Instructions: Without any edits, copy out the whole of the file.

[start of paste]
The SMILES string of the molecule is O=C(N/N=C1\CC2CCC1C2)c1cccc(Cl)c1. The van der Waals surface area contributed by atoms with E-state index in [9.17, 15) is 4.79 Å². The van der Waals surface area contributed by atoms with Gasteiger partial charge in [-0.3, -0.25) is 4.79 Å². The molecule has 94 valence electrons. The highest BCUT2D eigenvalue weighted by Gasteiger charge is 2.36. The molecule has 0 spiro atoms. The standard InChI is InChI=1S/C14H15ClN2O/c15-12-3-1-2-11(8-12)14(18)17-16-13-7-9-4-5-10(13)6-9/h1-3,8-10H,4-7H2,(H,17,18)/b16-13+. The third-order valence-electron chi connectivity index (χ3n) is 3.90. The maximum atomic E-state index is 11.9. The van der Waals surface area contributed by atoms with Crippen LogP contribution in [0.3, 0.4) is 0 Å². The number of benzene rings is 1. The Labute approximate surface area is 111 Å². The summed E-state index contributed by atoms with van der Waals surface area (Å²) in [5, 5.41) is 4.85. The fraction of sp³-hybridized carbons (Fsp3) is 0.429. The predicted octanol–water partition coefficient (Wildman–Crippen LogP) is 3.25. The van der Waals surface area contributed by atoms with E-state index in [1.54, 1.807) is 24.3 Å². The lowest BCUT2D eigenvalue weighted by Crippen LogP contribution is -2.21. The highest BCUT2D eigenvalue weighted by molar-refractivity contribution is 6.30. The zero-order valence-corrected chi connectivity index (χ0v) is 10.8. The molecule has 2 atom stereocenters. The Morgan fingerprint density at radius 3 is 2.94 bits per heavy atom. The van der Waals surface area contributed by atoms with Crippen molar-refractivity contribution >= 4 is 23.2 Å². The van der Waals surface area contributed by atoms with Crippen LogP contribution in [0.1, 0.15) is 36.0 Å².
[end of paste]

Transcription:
The SMILES string of the molecule is O=C(N/N=C1\CC2CCC1C2)c1cccc(Cl)c1. The van der Waals surface area contributed by atoms with E-state index in [9.17, 15) is 4.79 Å². The van der Waals surface area contributed by atoms with Gasteiger partial charge in [-0.3, -0.25) is 4.79 Å². The molecule has 94 valence electrons. The highest BCUT2D eigenvalue weighted by Gasteiger charge is 2.36. The molecule has 0 spiro atoms. The standard InChI is InChI=1S/C14H15ClN2O/c15-12-3-1-2-11(8-12)14(18)17-16-13-7-9-4-5-10(13)6-9/h1-3,8-10H,4-7H2,(H,17,18)/b16-13+. The third-order valence-electron chi connectivity index (χ3n) is 3.90. The maximum atomic E-state index is 11.9. The van der Waals surface area contributed by atoms with Crippen LogP contribution in [0.3, 0.4) is 0 Å². The number of benzene rings is 1. The Labute approximate surface area is 111 Å². The summed E-state index contributed by atoms with van der Waals surface area (Å²) in [5, 5.41) is 4.85. The fraction of sp³-hybridized carbons (Fsp3) is 0.429. The predicted octanol–water partition coefficient (Wildman–Crippen LogP) is 3.25. The van der Waals surface area contributed by atoms with E-state index in [1.54, 1.807) is 24.3 Å². The lowest BCUT2D eigenvalue weighted by Crippen LogP contribution is -2.21. The highest BCUT2D eigenvalue weighted by molar-refractivity contribution is 6.30. The zero-order valence-corrected chi connectivity index (χ0v) is 10.8. The molecule has 2 atom stereocenters. The Morgan fingerprint density at radius 3 is 2.94 bits per heavy atom. The van der Waals surface area contributed by atoms with Crippen molar-refractivity contribution >= 4 is 23.2 Å². The van der Waals surface area contributed by atoms with Crippen LogP contribution in [0.1, 0.15) is 36.0 Å².